In the end we had a wonderful conversation about the reality of Jesus, and the difference between Christianity’s God of love and relationship, and Allah, who’s great concern is that everyone will submit to his “religion.” I’m glad Ahmed brought the whole thing up. But my concern is for all those Bosnians who went to bed Saturday night thinking we Christians take this cheese-sandwich stuff seriously. It makes my job just a little more difficult than it already is.

On another more cheerful note, one of my dear Muslim friends blessed me the other day when I invited him to pray for our lunch. I’ve been sharing Christ with this young man for about eight years while patiently watching for signs that something may be getting through. But his prayer on Saturday went something like this: “Thank you Jesus for this food…. and for Don and for our friendship and all of your blessings. Please use this food to strengthen us in Your name, Amen.” Those words, for a Muslim, are huge. And my heart is encouraged.

Back in Sarajevo

I arrived home in Sarajevo late Saturday evening after an exhausting eighteen hour trip from Romania. But I’m very glad to be home.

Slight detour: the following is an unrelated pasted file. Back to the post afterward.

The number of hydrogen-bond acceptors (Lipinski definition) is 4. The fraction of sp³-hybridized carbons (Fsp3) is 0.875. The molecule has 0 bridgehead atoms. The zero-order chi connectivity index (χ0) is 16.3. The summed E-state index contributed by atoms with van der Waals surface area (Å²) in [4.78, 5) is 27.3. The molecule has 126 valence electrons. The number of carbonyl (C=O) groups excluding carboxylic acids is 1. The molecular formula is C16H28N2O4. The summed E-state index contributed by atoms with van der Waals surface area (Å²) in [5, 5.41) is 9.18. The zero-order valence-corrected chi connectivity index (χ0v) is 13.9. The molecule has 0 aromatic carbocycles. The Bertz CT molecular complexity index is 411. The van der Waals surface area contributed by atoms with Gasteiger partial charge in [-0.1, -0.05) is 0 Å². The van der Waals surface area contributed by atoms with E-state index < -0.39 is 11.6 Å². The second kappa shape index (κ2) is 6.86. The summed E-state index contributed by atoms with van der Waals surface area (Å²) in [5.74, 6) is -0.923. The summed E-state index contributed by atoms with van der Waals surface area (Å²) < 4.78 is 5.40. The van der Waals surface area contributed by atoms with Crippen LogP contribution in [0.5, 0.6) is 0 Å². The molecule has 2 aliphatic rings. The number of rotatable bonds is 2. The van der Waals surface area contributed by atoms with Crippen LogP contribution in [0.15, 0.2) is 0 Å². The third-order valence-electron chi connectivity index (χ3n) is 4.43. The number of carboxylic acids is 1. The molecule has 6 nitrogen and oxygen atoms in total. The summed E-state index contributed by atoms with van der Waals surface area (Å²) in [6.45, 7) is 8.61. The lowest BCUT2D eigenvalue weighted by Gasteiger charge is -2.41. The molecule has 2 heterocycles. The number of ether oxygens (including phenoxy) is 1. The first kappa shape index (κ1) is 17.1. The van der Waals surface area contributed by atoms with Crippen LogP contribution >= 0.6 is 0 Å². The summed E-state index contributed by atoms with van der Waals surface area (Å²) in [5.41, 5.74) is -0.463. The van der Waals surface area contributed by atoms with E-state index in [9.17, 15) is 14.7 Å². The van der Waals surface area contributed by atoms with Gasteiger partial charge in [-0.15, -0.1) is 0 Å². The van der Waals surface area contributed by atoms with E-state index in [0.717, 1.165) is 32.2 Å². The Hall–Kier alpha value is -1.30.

Yesterday afternoon the Evangelical churches of Sarajevo sponsored a joint service together. (We do that several times per year. ) The congregation was smaller again, with probably about two hundred in attendance. But I came away hopeful for the first time in several years. A good chunk of our time was spent in prayer, beginning with partners, then in small groups, and finally with the whole church praying about such things as unity, leadership, evangelism, and strategy for reaching the nation.

One very sad note was added to the meeting when we prayed for the victims of the early morning fire in a downtown Sarajevo orphanage. I doubt it’ll get much coverage in the western media, but our last is that thirteen babies and infants have died with another ten or so hospitalized.

I wish I could understand why God would allow a tragedy like this to snuff out the lives of Sarajevo’s only innocent people. But along with the Virginia Tech massacre, and nearly two hundred civilians perishing in suicide bombings in one day in Iraq, I just can’t. So much of the world grieves me these days. I wish the tares were not growing alongside the kingdom that is here, and “not-yet.” But the promise remains strong in my heart that one day the Father of Jesus will remove from the good wheat all that offends.